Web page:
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Tuesday, April 13, 2021

Protest or power? The mental health implications

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Inspired by the questionable shootings and deaths of the men in our community. 

If you had to choose between the two, which one would it be? Which of these feels more empowering to you? Which of these is most beneficial to your mental health? In a study on the mental health impact of participation in riots and protests, which consisted of 52 studies from 20 countries/regions, the following was discovered:  

The prevalence of post-traumatic stress disorder ranged from 4% to 41% in riot-affected areas. Following a major protest, the prevalence of probable major depression increased by 7%, regardless of personal involvement in the protests, suggestive of community spillover effects. Risk factors for poorer mental health included female sex, lower socioeconomic status, exposure to violence, interpersonal conflicts, frequent social media use and lower resilience and social support. Mental Health During and After Protests, Riots and Revolutions: A Systematic Review iSupport of Social Protests,” published in January, suggested that collective actions may reduce depression and suicide, possibly due to a collective cathartic experience and greater social cohesion within subpopulations. 

Conversely, in a study linking the connection between mental illness and the perception of power, it was found that there are higher concentrations of people with mental illness at both ends of the perceived power spectrum. The two ends are described as 1) those who feel supremely powerful, and 2) those who feel totally helpless, according to new research from the University of California, Berkeley“Mental Illness Linked to Perception of Power. 

“People prone to depression or anxiety reported feeling little sense of pride in their accomplishments and little sense of power,” said lead author Dr. Sheri Johnson, a University of California Berkeley psychologist. “In contrast, people at risk for mania tended to report high levels of pride and an emphasis on the pursuit of power despite interpersonal costs. 

So, on one end of the power spectrum reside feelings of powerlessness and helplessness, which weaken the immune system, making one more vulnerable to physical and mental illness. On the other end, an inflated sense of power which is among the behaviors associated with bipolar disorder and narcissistic personality disorder, which can be both personally and socially damaging.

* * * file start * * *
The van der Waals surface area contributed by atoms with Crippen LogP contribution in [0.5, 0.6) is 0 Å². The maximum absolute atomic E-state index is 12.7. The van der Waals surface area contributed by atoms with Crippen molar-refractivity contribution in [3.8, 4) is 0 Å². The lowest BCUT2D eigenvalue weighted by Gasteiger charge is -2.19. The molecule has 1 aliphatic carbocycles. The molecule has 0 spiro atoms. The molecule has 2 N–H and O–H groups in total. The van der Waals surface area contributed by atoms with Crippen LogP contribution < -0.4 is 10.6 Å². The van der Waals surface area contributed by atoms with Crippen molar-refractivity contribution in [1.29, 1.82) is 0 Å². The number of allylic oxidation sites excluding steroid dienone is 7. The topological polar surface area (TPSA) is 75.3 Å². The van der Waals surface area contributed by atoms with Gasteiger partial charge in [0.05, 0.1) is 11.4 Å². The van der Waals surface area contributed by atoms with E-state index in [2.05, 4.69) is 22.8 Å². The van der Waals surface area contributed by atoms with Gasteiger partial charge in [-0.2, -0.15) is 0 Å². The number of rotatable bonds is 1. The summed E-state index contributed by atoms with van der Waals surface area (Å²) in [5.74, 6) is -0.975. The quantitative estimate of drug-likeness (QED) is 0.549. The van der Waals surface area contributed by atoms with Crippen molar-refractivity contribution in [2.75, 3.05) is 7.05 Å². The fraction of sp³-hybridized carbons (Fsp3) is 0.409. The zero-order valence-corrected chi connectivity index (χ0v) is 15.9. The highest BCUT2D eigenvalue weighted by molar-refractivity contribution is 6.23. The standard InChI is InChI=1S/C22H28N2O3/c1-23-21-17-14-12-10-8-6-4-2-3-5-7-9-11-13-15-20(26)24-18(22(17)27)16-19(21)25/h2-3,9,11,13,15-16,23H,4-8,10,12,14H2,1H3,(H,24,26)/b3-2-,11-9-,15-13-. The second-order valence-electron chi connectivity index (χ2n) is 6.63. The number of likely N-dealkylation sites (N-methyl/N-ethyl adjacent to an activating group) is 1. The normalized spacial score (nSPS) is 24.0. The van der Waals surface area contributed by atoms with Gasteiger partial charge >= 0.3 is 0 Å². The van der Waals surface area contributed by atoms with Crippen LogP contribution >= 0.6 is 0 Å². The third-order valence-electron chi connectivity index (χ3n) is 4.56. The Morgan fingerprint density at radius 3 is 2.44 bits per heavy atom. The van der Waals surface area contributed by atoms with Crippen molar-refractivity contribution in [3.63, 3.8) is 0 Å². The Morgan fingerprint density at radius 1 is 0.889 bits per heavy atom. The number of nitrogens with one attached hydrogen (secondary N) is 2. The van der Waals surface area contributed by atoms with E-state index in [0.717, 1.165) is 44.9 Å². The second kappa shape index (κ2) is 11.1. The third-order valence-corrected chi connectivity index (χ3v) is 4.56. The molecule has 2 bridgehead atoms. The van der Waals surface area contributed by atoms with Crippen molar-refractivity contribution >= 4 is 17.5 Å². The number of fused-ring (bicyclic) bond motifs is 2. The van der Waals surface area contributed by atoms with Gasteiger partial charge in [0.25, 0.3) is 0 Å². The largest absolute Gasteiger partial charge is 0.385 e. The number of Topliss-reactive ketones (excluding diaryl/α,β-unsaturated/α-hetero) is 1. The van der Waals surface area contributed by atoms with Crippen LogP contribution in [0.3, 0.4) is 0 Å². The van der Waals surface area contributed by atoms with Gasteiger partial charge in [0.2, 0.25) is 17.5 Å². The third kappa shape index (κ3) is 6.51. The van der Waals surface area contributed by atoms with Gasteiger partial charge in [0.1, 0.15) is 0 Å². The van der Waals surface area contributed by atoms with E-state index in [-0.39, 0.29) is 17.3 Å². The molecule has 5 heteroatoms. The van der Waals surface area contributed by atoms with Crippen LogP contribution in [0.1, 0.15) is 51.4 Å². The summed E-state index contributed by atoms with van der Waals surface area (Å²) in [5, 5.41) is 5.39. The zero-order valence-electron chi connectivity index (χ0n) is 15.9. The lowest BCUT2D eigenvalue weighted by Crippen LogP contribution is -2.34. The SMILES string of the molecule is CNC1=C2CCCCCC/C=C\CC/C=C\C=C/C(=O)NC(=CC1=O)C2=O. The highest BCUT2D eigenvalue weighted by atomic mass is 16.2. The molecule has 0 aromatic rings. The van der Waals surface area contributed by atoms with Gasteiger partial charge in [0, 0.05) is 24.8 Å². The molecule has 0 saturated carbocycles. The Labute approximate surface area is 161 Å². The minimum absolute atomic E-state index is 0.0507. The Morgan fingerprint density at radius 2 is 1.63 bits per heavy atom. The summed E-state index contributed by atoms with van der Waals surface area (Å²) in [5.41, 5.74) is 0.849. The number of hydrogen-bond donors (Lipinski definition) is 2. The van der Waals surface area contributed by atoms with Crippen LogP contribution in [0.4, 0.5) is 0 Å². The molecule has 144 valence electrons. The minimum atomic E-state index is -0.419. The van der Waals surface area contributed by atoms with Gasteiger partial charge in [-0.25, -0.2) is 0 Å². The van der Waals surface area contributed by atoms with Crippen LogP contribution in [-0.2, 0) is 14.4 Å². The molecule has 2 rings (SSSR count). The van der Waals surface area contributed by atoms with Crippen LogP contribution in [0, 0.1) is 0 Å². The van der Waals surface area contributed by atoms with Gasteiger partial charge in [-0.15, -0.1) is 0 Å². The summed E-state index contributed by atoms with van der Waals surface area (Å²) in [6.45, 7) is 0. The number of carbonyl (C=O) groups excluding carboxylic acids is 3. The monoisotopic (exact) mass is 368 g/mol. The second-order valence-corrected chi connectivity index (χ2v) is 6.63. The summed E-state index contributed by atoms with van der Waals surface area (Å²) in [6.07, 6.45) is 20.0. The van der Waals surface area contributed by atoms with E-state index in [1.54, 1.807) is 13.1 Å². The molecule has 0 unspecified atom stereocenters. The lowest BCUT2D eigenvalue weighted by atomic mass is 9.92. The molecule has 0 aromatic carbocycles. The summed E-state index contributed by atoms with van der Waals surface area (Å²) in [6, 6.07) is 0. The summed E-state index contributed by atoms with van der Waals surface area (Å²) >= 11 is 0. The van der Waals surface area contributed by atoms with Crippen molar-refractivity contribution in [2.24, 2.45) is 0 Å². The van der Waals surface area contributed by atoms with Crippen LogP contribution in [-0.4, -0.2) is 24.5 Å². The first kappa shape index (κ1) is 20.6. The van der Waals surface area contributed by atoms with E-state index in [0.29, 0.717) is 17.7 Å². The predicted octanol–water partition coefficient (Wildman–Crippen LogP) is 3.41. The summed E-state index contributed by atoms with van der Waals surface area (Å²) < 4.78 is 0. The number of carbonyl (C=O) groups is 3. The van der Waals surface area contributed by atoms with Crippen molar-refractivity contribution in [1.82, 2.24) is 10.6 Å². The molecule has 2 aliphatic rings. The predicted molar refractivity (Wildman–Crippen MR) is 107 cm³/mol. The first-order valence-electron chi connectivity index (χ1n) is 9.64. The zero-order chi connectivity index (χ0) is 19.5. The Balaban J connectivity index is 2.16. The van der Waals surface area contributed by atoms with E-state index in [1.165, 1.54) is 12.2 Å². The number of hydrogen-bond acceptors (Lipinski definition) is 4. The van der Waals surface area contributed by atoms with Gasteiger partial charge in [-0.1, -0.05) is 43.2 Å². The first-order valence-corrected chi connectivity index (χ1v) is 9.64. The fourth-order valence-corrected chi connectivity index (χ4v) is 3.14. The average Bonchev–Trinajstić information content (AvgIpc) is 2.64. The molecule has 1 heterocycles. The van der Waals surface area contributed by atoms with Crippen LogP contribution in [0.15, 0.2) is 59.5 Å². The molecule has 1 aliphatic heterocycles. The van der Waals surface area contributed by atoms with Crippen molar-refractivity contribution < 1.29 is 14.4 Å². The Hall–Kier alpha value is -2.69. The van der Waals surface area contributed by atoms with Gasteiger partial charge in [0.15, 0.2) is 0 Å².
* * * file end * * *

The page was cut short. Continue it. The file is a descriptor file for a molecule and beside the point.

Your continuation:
Here is a suggested balanced perspective for consideration that most successful and culturally intact communities practice. It is framed in a self-reflective activity for you to participate in.  Read the following passage from an anonymous interview on cultural and racial differences.  Insert the name of your community in the blank spaces: 

“We want to see (blank) man happy, so we employ him. We eat together.  We spend time with each other. We want his kids to be educated, so we invest in our own schools that offer our children the technical abilities to change the world’s power structure in our favor. We want to see the (blank) man safe, so we purchase and organize our own communities.  We want him to remain (blank), so we reduce the outside influence of others ideologies and cultures.” 

How did this activity resonate with you? Does your representative community inserted in this activity already behave in the manner suggested above? Does your community have the appropriate self-perception of power needed to implement these methods? If not, should it? Can it? The answers to these questions will reveal yourself perception of personal power. 

Specific to our community, consider all the issues of protest that have been had past and present.  With regard to our future, evaluate the effectiveness of continued protest as a strategy.  Lastly, determine the resulting collective impact to be had positively or negatively, on our state of mental health.  Then ask yourself which would you choose, protest or power? 

As a therapist and board member of the Indy Black Chamber of Commerce (IBCC), we are actively addressing the relationship between our collective mental health and the state of our perception of power as a community. We are promoting a more effective way to address our plaguing issues. The IBCC, through its Mental Health Disparities initiative, is presenting community workshops and hosting discussion events for collective collaboration. If you are interested in learning more, please contact Larry Williams Jr., president of the IBCC. 

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